[TYPES] First mechanized proofs of type soundness of delimited control
oleg@okmij.org
oleg at okmij.org
Fri Jan 16 04:40:22 EST 2009
We present two very different mechanized proofs of soundness of a
type-and-effect system for delimited control operators
shift/reset. Our calculus is call-by-value simply-typed
lambda-calculus with constants and answer-type-modifying delimited
control. The dynamic semantics is small-step. This is the calculus
originally proposed by Danvy and Filinski, enhanced by Asai and
Kameyama (APLAS07) with let-bound polymorphism. The constants of the
calculus may include natural numbers, arithmetic, and the
fixpoint. The type of a general expression specifies not only the type
of the produced value but also the _effect_ of the expression. In the
simplest case, the effect may be raising of an exception; more complex
effects include co-routine invocations or backtracking. The type of a
functional value is not just a->b but rather a/t1->b/t2, so to
describe effects that may occur when the function is applied. Despite
the more complex expression and arrow types, all types are inferred
and no type annotations are required. This is joint work with Kenichi
Asai, Noriko Hirota, Yukiyoshi Kameyama and Chung-chieh Shan.
One mechanized soundness proof is done in Coq with a locally nameless
methodology. The calculus includes the let-bound polymorphism but
omits, for simplicity, the fixpoint and constants. This development
deals only with meta-theory: it proves subject reduction and progress
properties, but does not infer types and does not evaluate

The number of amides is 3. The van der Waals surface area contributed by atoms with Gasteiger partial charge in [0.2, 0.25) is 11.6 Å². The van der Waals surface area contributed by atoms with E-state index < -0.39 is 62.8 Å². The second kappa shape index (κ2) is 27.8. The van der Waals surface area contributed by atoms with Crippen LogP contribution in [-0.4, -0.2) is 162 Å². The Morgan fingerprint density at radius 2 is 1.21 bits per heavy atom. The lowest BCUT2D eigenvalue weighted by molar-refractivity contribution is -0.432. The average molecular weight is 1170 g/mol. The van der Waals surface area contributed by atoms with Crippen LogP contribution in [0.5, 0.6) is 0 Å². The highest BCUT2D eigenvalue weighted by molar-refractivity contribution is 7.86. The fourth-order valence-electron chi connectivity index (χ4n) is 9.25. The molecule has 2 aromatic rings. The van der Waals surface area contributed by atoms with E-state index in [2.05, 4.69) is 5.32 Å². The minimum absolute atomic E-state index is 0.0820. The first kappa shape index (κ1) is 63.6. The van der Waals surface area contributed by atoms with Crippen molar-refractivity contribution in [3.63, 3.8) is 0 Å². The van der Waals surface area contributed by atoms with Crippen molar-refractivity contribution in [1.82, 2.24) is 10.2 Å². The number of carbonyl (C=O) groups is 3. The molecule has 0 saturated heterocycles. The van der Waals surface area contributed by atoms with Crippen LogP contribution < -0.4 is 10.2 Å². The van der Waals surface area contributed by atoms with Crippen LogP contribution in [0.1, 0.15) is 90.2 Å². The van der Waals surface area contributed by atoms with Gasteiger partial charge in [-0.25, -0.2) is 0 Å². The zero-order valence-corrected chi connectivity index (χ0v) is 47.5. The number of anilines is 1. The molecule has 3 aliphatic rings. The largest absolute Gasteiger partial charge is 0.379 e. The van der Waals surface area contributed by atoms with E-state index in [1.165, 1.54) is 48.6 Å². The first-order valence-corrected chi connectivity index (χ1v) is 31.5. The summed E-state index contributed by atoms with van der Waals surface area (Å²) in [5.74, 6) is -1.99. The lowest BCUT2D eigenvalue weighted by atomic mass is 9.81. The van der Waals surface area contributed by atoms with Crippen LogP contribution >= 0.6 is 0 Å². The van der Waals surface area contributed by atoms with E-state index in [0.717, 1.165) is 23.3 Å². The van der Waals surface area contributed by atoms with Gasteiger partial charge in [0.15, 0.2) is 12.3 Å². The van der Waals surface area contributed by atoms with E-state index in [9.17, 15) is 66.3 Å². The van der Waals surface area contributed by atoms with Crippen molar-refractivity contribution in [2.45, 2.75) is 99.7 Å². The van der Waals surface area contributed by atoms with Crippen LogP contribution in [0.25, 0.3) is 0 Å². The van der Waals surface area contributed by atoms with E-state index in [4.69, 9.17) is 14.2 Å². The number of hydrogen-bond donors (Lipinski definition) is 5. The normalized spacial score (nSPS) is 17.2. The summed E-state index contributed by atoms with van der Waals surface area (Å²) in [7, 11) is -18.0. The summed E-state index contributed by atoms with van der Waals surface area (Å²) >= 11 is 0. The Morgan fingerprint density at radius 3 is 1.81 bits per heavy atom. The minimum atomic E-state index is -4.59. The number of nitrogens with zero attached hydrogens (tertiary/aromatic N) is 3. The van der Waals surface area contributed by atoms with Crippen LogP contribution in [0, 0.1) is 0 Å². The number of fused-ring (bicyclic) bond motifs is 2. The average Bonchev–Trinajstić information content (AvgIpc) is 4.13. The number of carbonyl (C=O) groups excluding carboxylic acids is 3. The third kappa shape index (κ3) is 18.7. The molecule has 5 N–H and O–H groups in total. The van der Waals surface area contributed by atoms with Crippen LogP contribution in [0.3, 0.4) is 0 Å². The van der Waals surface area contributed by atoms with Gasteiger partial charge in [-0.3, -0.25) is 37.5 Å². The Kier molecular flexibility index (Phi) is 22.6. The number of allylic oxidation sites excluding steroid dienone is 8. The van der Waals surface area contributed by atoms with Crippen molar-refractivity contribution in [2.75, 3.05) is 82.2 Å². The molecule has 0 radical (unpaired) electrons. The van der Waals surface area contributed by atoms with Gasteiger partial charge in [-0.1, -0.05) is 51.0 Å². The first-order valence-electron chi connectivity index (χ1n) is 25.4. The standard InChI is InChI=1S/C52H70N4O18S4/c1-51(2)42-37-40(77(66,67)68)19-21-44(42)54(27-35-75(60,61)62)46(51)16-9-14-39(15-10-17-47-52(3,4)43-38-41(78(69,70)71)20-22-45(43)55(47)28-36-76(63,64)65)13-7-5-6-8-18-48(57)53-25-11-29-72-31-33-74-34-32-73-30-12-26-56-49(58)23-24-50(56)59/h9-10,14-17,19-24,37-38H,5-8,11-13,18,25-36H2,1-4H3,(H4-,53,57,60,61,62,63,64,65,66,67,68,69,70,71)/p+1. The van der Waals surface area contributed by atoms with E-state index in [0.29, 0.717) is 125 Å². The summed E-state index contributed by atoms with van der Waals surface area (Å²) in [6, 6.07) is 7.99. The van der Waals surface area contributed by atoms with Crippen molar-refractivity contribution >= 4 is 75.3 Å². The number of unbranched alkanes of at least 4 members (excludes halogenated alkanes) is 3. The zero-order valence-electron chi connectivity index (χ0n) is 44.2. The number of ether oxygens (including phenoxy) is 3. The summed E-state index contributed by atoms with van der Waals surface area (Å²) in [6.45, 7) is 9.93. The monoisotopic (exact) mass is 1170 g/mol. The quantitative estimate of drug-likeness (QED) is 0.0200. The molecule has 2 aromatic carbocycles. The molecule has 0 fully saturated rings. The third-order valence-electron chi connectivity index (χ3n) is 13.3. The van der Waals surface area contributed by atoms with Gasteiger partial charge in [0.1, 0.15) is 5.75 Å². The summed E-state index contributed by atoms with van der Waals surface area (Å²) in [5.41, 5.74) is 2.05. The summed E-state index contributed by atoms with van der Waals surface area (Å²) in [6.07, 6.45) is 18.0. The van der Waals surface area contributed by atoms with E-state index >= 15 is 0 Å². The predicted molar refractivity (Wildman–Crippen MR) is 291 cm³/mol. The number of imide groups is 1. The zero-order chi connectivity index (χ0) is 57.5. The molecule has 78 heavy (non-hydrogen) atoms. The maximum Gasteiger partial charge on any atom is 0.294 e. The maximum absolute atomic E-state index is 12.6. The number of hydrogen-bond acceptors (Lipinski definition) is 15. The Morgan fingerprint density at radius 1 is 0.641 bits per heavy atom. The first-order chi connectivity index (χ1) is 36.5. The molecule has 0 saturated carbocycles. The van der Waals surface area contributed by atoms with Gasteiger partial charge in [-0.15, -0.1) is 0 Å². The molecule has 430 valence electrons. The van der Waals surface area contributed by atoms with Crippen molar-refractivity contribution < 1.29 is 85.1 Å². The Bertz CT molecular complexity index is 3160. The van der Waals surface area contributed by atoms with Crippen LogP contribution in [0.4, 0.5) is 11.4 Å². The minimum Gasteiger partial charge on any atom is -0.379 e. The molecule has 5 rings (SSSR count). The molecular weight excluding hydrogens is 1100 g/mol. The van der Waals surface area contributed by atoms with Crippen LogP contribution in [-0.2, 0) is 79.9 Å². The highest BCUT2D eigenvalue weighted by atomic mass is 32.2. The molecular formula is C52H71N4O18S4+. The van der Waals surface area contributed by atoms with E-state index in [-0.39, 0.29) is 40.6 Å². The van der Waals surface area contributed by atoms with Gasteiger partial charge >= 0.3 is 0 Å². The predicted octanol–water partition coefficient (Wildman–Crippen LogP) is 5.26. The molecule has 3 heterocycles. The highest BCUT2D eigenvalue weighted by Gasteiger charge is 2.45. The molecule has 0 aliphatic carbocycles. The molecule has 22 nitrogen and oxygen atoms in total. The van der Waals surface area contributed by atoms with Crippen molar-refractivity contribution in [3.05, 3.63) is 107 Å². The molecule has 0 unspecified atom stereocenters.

expressions. The complete Coq development is available at
http://okmij.org/ftp/formalizations/shift-Coq/README.dr
We have also mechanized type soundness in Twelf, using an approach
that is different from known to us ways of mechanizing meta-theory in
Twelf. We present not only progress and subject reduction proofs but
also the type inferencer and the evaluator: we can run sample terms
and see their types. Our code includes the standard shift/reset test
suite. It is Twelf itself that infers and checks object language
types. We did not specify the type-checking relation since terms not
typeable in the object language cannot be built. More remarkably, the
one-step evaluator of our calculus is also the proof term of type
soundness. In other words, the very _proof_ of type soundness can be
used to evaluate sample expressions. Proofs literally have a practical
use.
The functional relation eval for one-step reduction is defined as
eval : {E:exp T} non-value E -> exp T -> type.
That definition itself is the statement of subject reduction: any
expression E of type T which is not a value is reduced to an
expression of the same type T. Furthermore, eval is total: _every_
non-value can be further reduced. This is the statement of
progress. We supply the totality declaration, and Twelf agrees.
The Twelf development is available at
http://okmij.org/ftp/formalizations/tagless-dl.elf
Here is an introduction to the tagless typed approach to mechanizing
type soundness in Twelf, for simply typed lambda-calculus:
http://okmij.org/ftp/formalizations/tagless-l.elf
We have also tried Isabelle/HOL. Without the nominal package, Kenichi
Asai has formalized Danvy/Filinski calculus with the type-and-effect
system, without let-polymorphism. He has proved subject reduction.
http://okmij.org/ftp/formalizations/shift-Isabelle/README.dr
To introduce let-polymorphism into this framework, one has to consider
alpha-renaming more seriously. He tried Nominal Isabelle for this
purpose, but without success, because of the eigen variable problem in
a proof tree. The bound variables in terms are nicely treated by the
nominal package, but a similar problem occurred for a variable that is
introduced within a proof tree that has to be fresh.
More information about the Types-list
mailing list